II. THE NAMES OF CHARACTERS AND PLACES. I can't start writing a story without knowing the names and surnames of its major characters as well as those of important secondary ones. I spend hours and days looking through lists of names and surnames. I use websites, my notes, and books. Sometimes I forget myself and look through them for the fun of it. A DICTIONARY OF ENGLISH SURNAMES has been of great help to me in particular and, when you come to think of it, it is a bit of a surprising find in my family library, considering that before I started learning English, no one in my family really knew it or had any use for such a book. But it is an excellent source of inspiration and I often pore over its pages when I'm looking for some. I open it at random or with a particular letter in mind and start writing out all the surnames that I find promising or appealing. Then I start working my way through them, discarding some, contemplating the others. I need to feel the names doing their job. I need to know that they fit. I try them out. I play with them. I see how they look both written in longhand or typed. I speak them aloud. It can take a long time... The problem is that if I don't know the names, I can't write the story. I don't see the characters. I don't feel them. They are vapour. They need a name — and not just any name, but their rightful name — to start to take shape. The same goes for the names of the places I am going to use within the story. That's often something of a problem because I almost always need fictional names for kingdoms, towns, villages, estates and houses and I can spend ages coming up with them. They also must fit just right and they must hold within them some hint or clue or just roll off your tongue. I sometimes use words from different languages, mashing them together. I like scribbling down something that struck my fancy and play with words. In fact, I'm a certified word maniac.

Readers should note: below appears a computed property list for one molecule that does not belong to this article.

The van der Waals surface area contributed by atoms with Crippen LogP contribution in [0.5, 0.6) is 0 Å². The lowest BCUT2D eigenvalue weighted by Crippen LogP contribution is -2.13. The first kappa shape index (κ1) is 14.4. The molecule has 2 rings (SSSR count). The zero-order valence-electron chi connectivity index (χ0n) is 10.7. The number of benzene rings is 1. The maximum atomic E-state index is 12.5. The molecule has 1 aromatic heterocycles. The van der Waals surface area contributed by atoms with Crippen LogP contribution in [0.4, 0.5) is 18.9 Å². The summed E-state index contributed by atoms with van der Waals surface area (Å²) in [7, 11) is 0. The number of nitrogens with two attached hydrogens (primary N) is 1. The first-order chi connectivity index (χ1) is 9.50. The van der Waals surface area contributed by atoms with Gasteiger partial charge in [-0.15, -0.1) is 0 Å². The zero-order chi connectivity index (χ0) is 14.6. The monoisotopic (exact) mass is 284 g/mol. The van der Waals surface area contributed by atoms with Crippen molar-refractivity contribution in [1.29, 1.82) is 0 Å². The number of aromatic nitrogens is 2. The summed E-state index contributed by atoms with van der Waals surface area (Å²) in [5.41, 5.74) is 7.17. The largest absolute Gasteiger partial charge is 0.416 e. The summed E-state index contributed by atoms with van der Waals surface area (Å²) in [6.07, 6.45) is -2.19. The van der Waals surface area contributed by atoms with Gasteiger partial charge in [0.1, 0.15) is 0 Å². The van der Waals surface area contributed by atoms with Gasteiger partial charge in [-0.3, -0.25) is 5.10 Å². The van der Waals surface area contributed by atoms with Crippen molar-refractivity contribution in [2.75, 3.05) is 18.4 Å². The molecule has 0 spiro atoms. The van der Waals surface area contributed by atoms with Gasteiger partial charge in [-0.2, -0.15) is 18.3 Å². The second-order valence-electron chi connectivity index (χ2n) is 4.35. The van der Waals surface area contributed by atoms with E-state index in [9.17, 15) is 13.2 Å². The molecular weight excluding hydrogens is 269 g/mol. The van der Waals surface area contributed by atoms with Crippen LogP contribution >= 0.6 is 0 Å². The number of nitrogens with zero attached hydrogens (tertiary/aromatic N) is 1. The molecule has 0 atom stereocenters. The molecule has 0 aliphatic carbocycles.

III. THE FIRST SENTENCE OR PARAGRAPH. Finally, I won't be able to start writing the story if I don't have that first sentence or paragraph that feels just right. I usually take my time thinking about how I want to begin. I mull the sentences over in my head, say them aloud, savour them, then rush to write them down. I write different versions one after another in the same document and if none of those work I usually change the angle and try it over and over again until I know — feel — that I've got it at last. Here are some of the first sentences from my books that I really love: